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Purported Hijacker's Niece: The Ransom Money Was All Lost

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Purported Hijacker's Niece: The Ransom Money Was All Lost

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Purported Hijacker's Niece: The Ransom Money Was All Lost

Purported Hijacker's Niece: The Ransom Money Was All Lost

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  • <iframe src="https://www.npr.org/player/embed/139036860/173544136" width="100%" height="290" frameborder="0" scrolling="no" title="NPR embedded audio player">

The woman who claims her uncle was the legendary hijacker "D.B. Cooper" believes he lost all the money from his heist. The niece, who grew up in Washington state, provided new details on the missing loot.

At SeaTac Airport in 1971, a hijacker exchanged a planeload of passengers for $200,000 in ransom and four parachutes.

Now living in Oklahoma, Marla Cooper says the fugitive and a previously unknown accomplice were her uncles. Cooper told me the same story she says she told the FBI.

She remembers a specific discussion in 1995 with her late father. They talked about whether her uncle was D.B. Cooper.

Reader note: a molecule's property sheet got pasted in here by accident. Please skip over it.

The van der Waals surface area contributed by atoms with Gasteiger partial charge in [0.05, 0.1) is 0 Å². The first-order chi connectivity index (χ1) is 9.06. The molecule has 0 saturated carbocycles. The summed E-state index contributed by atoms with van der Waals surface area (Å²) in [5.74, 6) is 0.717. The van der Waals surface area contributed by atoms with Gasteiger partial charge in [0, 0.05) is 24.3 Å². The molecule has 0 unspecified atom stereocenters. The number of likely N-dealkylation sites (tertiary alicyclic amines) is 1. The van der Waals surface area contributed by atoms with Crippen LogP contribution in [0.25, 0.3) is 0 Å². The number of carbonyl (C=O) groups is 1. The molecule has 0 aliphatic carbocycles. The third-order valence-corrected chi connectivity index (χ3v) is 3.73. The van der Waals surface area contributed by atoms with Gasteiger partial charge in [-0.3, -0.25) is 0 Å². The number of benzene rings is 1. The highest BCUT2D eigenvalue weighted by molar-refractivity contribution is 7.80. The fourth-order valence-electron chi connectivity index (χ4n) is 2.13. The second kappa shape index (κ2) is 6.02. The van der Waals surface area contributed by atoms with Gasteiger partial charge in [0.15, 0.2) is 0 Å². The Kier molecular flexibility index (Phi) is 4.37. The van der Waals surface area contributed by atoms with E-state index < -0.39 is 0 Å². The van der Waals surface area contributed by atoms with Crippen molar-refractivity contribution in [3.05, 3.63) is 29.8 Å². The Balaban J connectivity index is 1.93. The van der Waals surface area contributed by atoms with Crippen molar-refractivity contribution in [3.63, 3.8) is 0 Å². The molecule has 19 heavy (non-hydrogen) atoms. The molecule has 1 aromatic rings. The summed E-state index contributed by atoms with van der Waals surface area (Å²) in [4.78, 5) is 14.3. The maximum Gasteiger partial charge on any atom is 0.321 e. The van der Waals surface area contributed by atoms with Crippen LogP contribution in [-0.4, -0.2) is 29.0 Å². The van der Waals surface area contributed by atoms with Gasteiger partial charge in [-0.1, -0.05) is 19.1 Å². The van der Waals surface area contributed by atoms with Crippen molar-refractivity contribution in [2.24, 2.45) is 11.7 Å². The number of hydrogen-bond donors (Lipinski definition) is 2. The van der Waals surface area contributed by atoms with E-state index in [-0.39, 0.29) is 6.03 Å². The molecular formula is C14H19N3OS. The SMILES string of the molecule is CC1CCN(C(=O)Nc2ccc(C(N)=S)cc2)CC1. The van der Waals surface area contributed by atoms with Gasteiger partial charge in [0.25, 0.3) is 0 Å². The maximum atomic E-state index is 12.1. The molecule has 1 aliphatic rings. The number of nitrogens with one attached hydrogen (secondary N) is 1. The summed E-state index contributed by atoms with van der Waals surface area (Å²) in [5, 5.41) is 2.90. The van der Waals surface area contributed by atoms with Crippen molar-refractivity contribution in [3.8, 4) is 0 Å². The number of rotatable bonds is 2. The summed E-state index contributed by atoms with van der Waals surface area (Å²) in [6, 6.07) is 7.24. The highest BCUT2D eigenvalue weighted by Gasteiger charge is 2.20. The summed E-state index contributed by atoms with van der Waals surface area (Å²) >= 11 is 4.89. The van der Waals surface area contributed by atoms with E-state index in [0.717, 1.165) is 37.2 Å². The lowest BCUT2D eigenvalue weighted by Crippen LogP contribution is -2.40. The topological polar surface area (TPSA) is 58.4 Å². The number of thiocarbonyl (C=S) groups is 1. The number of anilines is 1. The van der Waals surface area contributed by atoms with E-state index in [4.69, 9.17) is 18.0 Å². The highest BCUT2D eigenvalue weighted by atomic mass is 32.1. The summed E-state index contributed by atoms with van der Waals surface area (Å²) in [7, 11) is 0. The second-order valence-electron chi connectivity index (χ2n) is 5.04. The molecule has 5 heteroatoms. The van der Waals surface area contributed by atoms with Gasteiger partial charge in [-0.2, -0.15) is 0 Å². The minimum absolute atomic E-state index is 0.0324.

"I questioned what he did with the money," Cooper says. "He said, 'he dropped it.' I said, 'What!'"

Cooper believes her father must have heard about the parachute jump from his brother.

"He said, 'no Marla, he strapped it to himself. Then when he was falling from the sky something went wrong the parachute.' In working to get the parachute opened, the money got unattached and it fell away from him."

The FBI recorded the serial numbers of all the ransom bills. None were ever detected in circulation. In 1980, a boy playing along the Columbia River did find a few bundles of the cash in a sandbank.

On the Web:

D.B. Cooper Redux:

http://www.fbi.gov/news/stories/2007/december/dbcooper_123107

Copyright 2011 Northwest News Network

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This FBI photo shows some of the ransom money found by a young boy in 1980. hide caption

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